PCHHC is actively engaging with PPEs, young adults and social media to share messages and interact on key pulse points and issues that are trending. It is critical that young women and men not only have knowledge about key preconception messages, but access to resources to act on the messages to take control of their health. The resource was developed with activation in mind – every fact, tool and resource on the site is snackable and can be personalized. www.ShowYourLoveToday.com also includes features to virtually link communities and spark conversations. Launching June 16th, 2016 – stay tuned for the first-of-its-kind national preconception consumer platform.
PPE’s, we want to hear from YOU:
What are real barriers you experience as you strive to educate and activate consumers? What challenges do you face in sharing preconception health messages? Help us challenge stereotypes and Share the Love on social media. By joining forces, we can do a lot to improve the status quo community by community. Follow us on social, email us and join our team.
Learn more about how to engage your friends in improving preconception health behaviors in their communities HERE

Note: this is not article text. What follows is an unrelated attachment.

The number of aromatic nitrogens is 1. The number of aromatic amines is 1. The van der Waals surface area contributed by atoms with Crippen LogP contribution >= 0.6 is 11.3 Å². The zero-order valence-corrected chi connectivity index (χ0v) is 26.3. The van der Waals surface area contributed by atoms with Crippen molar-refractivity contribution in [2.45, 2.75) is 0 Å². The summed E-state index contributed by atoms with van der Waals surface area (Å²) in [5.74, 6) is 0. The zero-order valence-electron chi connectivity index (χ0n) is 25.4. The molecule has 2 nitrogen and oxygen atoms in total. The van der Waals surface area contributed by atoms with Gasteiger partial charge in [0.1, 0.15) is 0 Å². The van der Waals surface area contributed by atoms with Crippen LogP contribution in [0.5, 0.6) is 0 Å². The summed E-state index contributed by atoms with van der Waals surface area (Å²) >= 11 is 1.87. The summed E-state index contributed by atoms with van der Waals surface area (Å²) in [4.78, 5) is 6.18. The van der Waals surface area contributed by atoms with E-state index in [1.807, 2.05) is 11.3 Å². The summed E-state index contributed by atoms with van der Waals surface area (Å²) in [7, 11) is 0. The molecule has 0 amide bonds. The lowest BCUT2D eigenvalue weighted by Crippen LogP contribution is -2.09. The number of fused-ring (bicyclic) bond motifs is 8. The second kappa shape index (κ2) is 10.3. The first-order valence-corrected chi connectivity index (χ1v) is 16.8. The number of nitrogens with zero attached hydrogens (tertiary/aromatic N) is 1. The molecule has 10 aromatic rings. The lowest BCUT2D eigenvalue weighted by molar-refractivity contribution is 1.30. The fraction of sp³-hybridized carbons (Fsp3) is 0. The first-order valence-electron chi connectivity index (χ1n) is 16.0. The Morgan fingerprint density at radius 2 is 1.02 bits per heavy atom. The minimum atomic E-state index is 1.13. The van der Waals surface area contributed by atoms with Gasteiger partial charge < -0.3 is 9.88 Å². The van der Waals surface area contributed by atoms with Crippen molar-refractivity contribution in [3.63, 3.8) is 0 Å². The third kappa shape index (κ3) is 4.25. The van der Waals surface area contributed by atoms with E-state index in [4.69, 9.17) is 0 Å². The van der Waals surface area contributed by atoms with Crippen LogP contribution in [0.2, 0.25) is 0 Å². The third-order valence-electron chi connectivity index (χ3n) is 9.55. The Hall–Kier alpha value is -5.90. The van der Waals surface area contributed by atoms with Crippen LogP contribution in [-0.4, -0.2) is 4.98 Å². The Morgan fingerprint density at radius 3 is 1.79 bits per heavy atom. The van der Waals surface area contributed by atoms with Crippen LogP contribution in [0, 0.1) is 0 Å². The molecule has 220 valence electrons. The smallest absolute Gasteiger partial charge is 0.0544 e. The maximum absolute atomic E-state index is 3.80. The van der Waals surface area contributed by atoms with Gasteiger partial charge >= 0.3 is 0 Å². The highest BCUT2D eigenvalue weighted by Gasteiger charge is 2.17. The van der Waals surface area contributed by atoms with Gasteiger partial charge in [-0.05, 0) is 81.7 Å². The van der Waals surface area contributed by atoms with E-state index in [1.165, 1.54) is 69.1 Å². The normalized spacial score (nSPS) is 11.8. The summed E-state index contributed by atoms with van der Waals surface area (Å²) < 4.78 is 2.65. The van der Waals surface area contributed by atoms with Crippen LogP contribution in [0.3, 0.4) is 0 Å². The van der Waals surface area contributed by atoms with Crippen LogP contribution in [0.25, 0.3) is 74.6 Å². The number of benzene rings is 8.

As part of the Show Your Love social media campaign, PCHHC is recruiting Show Your Love Ambassadors: young adults ages 18-29 who will help model and promote healthy behaviors and life choices online and in their communities. We can’t make this real without you. Our strategy only works when you help make it your own.
Please join us! What you can expect as a Show Your Love Brand Ambassador:
- Ambassadors will receive Show Your Love branded items (shirts, hats, bags, etc.) and asked to take a photo or video with their branded swag.
- Ambassadors will be asked to share their health journey on their personal social channels.
- Posts, videos, quotes, etc., will be promoted on our national Show Your Love social media channels, website, newsletter, partner platforms.
- No set time commitment or required social media following.
- PPE’s: Want to increase your personal impact? Free consultation with the SYL communications director!
Sarah Verbiest, DrPH, MSW, MPH, is the executive director at UNC Center for Maternal & Infant Health, which provides direct clinical services to high risk mothers and infants, conducts health services research, coordinates statewide programs, and provides patient and health care professional education. She serves as the senior advisor to The National Preconception Health and Health Care Initiative (PCHHC). Sarah is also a clinical associate professor at the UNC School of Social Work.